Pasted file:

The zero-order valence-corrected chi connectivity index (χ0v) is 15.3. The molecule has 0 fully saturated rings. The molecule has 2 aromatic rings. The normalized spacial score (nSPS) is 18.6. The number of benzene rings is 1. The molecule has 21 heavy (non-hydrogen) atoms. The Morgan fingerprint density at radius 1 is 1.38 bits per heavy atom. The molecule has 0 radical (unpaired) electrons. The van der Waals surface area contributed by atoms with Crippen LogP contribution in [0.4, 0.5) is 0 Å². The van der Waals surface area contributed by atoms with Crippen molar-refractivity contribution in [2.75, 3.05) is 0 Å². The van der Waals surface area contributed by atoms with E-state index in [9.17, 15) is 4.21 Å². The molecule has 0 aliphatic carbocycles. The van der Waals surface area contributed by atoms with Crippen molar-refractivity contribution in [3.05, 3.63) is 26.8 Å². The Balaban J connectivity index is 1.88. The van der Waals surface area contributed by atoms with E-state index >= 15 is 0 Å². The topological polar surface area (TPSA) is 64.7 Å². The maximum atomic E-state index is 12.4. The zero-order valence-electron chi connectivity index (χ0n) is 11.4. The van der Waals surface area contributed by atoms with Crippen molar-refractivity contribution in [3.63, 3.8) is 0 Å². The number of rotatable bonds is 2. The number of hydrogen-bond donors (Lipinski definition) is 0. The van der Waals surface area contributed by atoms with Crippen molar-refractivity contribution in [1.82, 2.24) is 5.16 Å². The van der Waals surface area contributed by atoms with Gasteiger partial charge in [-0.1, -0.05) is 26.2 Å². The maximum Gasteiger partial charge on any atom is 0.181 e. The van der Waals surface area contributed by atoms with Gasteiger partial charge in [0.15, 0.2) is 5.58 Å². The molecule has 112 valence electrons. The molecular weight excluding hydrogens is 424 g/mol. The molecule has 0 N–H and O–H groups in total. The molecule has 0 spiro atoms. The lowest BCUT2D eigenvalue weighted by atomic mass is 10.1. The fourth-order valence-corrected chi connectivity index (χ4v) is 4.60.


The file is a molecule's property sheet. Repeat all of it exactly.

The zero-order valence-corrected chi connectivity index (χ0v) is 15.3. The molecule has 0 fully saturated rings. The molecule has 2 aromatic rings. The normalized spacial score (nSPS) is 18.6. The number of benzene rings is 1. The molecule has 21 heavy (non-hydrogen) atoms. The Morgan fingerprint density at radius 1 is 1.38 bits per heavy atom. The molecule has 0 radical (unpaired) electrons. The van der Waals surface area contributed by atoms with Crippen LogP contribution in [0.4, 0.5) is 0 Å². The van der Waals surface area contributed by atoms with Crippen molar-refractivity contribution in [2.75, 3.05) is 0 Å². The van der Waals surface area contributed by atoms with E-state index in [9.17, 15) is 4.21 Å². The molecule has 0 aliphatic carbocycles. The van der Waals surface area contributed by atoms with Crippen molar-refractivity contribution in [3.05, 3.63) is 26.8 Å². The Balaban J connectivity index is 1.88. The van der Waals surface area contributed by atoms with E-state index >= 15 is 0 Å². The topological polar surface area (TPSA) is 64.7 Å². The maximum atomic E-state index is 12.4. The zero-order valence-electron chi connectivity index (χ0n) is 11.4. The van der Waals surface area contributed by atoms with Crippen molar-refractivity contribution in [3.63, 3.8) is 0 Å². The number of rotatable bonds is 2. The number of hydrogen-bond donors (Lipinski definition) is 0. The van der Waals surface area contributed by atoms with Crippen molar-refractivity contribution in [1.82, 2.24) is 5.16 Å². The van der Waals surface area contributed by atoms with Gasteiger partial charge in [-0.1, -0.05) is 26.2 Å². The maximum Gasteiger partial charge on any atom is 0.181 e. The van der Waals surface area contributed by atoms with Gasteiger partial charge in [0.15, 0.2) is 5.58 Å². The molecule has 112 valence electrons. The molecular weight excluding hydrogens is 424 g/mol. The molecule has 0 N–H and O–H groups in total. The molecule has 0 spiro atoms. The lowest BCUT2D eigenvalue weighted by atomic mass is 10.1. The fourth-order valence-corrected chi connectivity index (χ4v) is 4.60.